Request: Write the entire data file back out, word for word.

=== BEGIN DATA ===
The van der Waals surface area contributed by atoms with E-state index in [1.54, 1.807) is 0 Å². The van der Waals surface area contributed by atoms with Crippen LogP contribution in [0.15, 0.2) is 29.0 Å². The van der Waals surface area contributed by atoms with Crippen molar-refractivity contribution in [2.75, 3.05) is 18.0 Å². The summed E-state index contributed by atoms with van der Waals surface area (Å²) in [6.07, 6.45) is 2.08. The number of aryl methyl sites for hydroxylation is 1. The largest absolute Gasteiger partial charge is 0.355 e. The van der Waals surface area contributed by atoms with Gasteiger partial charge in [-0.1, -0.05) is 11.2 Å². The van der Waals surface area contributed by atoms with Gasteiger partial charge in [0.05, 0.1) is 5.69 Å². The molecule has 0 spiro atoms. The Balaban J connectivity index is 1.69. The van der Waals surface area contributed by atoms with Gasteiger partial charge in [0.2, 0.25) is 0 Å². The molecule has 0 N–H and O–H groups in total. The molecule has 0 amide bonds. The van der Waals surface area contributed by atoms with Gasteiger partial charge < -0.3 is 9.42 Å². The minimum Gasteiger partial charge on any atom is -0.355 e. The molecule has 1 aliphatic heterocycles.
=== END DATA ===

The van der Waals surface area contributed by atoms with E-state index in [1.54, 1.807) is 0 Å². The van der Waals surface area contributed by atoms with Crippen LogP contribution in [0.15, 0.2) is 29.0 Å². The van der Waals surface area contributed by atoms with Crippen molar-refractivity contribution in [2.75, 3.05) is 18.0 Å². The summed E-state index contributed by atoms with van der Waals surface area (Å²) in [6.07, 6.45) is 2.08. The number of aryl methyl sites for hydroxylation is 1. The largest absolute Gasteiger partial charge is 0.355 e. The van der Waals surface area contributed by atoms with Gasteiger partial charge in [-0.1, -0.05) is 11.2 Å². The van der Waals surface area contributed by atoms with Gasteiger partial charge in [0.05, 0.1) is 5.69 Å². The molecule has 0 spiro atoms. The Balaban J connectivity index is 1.69. The van der Waals surface area contributed by atoms with Gasteiger partial charge in [0.2, 0.25) is 0 Å². The molecule has 0 N–H and O–H groups in total. The molecule has 0 amide bonds. The van der Waals surface area contributed by atoms with Gasteiger partial charge < -0.3 is 9.42 Å². The minimum Gasteiger partial charge on any atom is -0.355 e. The molecule has 1 aliphatic heterocycles.